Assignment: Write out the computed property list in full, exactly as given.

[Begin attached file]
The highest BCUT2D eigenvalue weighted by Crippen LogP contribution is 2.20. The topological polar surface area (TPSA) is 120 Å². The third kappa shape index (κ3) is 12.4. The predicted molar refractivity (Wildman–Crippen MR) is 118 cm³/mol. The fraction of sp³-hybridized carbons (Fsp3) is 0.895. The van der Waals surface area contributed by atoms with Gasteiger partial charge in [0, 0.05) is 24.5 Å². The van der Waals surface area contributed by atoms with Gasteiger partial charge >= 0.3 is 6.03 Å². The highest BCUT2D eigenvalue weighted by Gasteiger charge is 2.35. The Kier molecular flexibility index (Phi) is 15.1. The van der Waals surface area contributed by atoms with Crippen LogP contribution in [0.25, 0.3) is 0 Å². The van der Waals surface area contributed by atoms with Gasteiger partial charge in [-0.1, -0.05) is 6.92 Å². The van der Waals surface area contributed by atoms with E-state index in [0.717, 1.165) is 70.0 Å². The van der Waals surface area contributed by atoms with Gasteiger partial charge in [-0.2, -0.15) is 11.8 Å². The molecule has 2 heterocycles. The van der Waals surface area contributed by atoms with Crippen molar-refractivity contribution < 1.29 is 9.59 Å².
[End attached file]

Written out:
The highest BCUT2D eigenvalue weighted by Crippen LogP contribution is 2.20. The topological polar surface area (TPSA) is 120 Å². The third kappa shape index (κ3) is 12.4. The predicted molar refractivity (Wildman–Crippen MR) is 118 cm³/mol. The fraction of sp³-hybridized carbons (Fsp3) is 0.895. The van der Waals surface area contributed by atoms with Gasteiger partial charge in [0, 0.05) is 24.5 Å². The van der Waals surface area contributed by atoms with Gasteiger partial charge >= 0.3 is 6.03 Å². The highest BCUT2D eigenvalue weighted by Gasteiger charge is 2.35. The Kier molecular flexibility index (Phi) is 15.1. The van der Waals surface area contributed by atoms with Crippen LogP contribution in [0.25, 0.3) is 0 Å². The van der Waals surface area contributed by atoms with Gasteiger partial charge in [-0.1, -0.05) is 6.92 Å². The van der Waals surface area contributed by atoms with E-state index in [0.717, 1.165) is 70.0 Å². The van der Waals surface area contributed by atoms with Gasteiger partial charge in [-0.2, -0.15) is 11.8 Å². The molecule has 2 heterocycles. The van der Waals surface area contributed by atoms with Crippen molar-refractivity contribution < 1.29 is 9.59 Å².